According to Luminate, entertainment data accumulator and analyzer, there were one trillion streams globally in three months this year. January to March. A trillion. A one followed by 12 zeros.
Super Fly Fan
Luminate definition of “super fan”:
“a music listener aged 13+ who engages with an artist and their content in multiple ways, from streaming to social media to purchasing physical music or merch items to attending live shows. More specifically, the super fans who were identified in the studies referenced in this report were participants that self-reported engaging with their favorite artists in 5+ ways.”
Seems that there is a lot of them in the U.S.: 15% of the general population 13 years old and above. Roughly 50 million.
How You Can Tell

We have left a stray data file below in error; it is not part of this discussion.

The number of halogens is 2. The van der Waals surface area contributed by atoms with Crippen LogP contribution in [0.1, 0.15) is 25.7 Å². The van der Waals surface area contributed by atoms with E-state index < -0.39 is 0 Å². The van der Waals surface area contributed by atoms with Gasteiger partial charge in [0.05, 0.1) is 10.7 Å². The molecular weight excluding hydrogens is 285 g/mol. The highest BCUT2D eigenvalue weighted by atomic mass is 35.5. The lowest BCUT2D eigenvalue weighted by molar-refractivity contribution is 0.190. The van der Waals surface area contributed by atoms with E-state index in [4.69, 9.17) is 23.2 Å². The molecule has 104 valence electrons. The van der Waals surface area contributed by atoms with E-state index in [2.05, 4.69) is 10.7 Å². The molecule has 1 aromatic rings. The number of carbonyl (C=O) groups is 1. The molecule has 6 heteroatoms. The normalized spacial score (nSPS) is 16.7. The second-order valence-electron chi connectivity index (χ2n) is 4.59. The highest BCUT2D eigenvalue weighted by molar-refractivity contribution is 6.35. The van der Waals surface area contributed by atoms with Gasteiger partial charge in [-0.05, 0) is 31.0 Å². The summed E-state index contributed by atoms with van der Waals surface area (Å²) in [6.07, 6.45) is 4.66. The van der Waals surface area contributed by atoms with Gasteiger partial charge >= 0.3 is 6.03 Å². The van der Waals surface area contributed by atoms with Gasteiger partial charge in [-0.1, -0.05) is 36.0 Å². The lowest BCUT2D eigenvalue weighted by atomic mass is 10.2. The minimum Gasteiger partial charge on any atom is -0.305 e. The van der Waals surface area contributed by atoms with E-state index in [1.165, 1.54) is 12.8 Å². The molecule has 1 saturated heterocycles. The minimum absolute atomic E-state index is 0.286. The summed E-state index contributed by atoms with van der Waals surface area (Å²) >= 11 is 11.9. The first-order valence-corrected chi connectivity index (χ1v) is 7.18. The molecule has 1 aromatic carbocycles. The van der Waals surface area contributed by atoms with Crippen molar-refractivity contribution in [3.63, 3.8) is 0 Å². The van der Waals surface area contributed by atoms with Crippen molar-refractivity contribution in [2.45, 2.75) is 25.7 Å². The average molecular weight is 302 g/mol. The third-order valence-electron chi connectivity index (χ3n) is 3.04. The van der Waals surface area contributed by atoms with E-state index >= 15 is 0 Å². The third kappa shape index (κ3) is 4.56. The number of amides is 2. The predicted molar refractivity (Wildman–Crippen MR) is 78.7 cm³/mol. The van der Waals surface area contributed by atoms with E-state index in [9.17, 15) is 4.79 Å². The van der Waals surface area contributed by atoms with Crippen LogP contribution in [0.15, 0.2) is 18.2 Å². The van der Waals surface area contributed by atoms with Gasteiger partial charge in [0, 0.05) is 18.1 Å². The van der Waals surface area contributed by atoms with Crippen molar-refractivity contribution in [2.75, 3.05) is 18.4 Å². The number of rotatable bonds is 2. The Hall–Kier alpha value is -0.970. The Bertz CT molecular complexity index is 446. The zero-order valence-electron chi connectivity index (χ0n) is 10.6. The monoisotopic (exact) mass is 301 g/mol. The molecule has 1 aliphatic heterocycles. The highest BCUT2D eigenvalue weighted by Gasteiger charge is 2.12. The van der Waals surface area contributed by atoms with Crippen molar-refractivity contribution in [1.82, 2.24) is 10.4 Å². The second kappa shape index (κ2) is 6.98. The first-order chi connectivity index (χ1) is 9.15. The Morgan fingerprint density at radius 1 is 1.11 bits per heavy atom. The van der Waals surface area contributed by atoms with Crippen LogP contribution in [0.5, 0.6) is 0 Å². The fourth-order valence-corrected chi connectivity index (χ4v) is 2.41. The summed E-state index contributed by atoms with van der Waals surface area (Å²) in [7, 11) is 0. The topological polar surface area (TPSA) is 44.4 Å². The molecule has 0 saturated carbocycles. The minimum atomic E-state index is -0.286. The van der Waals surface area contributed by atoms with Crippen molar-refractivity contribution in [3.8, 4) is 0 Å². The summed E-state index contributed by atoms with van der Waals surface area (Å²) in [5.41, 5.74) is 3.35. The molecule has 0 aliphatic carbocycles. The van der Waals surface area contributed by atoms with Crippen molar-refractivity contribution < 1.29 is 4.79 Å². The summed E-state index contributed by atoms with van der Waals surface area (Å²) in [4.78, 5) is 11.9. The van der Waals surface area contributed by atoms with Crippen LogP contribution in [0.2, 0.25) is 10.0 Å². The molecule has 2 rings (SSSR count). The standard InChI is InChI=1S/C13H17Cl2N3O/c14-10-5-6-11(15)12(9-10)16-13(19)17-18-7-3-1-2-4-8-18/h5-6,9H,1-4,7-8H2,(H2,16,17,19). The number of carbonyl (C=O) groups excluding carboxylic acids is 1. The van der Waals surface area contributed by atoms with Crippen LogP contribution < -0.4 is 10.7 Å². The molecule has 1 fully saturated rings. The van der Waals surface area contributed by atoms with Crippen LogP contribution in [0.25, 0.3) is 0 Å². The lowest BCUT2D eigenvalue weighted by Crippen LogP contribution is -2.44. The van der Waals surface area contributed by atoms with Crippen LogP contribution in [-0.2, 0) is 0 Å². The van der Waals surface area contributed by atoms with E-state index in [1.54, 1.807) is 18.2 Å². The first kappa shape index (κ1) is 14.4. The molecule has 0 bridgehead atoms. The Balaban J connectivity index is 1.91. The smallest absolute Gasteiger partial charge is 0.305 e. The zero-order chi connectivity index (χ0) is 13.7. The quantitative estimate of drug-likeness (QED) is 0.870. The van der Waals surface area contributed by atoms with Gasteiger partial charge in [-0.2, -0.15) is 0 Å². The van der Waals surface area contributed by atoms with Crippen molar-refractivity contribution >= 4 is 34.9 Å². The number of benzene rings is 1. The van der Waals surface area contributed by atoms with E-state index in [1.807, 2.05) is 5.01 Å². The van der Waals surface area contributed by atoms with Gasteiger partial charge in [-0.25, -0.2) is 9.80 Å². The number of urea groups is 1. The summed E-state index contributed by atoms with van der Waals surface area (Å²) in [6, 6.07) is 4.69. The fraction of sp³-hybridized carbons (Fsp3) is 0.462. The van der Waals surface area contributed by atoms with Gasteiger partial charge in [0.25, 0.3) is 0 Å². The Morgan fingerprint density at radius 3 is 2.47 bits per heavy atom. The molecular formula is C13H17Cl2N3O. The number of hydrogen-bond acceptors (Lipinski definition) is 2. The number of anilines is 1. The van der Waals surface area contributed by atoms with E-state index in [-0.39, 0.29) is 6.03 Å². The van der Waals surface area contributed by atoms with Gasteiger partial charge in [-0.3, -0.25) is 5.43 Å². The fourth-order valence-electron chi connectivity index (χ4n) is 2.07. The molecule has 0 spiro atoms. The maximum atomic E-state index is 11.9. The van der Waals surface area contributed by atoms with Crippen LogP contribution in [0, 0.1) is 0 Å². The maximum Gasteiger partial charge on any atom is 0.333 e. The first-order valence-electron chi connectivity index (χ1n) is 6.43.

A field guide to a probable super fan: “people who purchase CDs, cassettes, or vinyl, are more than 2x as likely (+128%) to be music super fans.”
Why Does This Matter?
“They also spend more than 80% more money on music each month than the average music listener.”
Super fans like things that are more manifest than, say, NFTs (what has happened with them, by the way?).
Luminate describes them as “collectable-loving.”
As such, the vinyl boomlet, which, according to stats from the RIAA, has grown for 16 years running.
The RIAA found that in 2022 there were sales of $1.7-billion of physical musical media in the U.S., of which $1.2-billion was for vinyl. Which doesn’t leave a whole lot for CDs and the rest.
(“The rest?” you wonder. The RIAA includes music videos purchases, which accounted for $19.9 million, and “Other Physical”—CD singles, cassettes, vinyl singles, DVD audio, and SACD–that garnered $14 million.)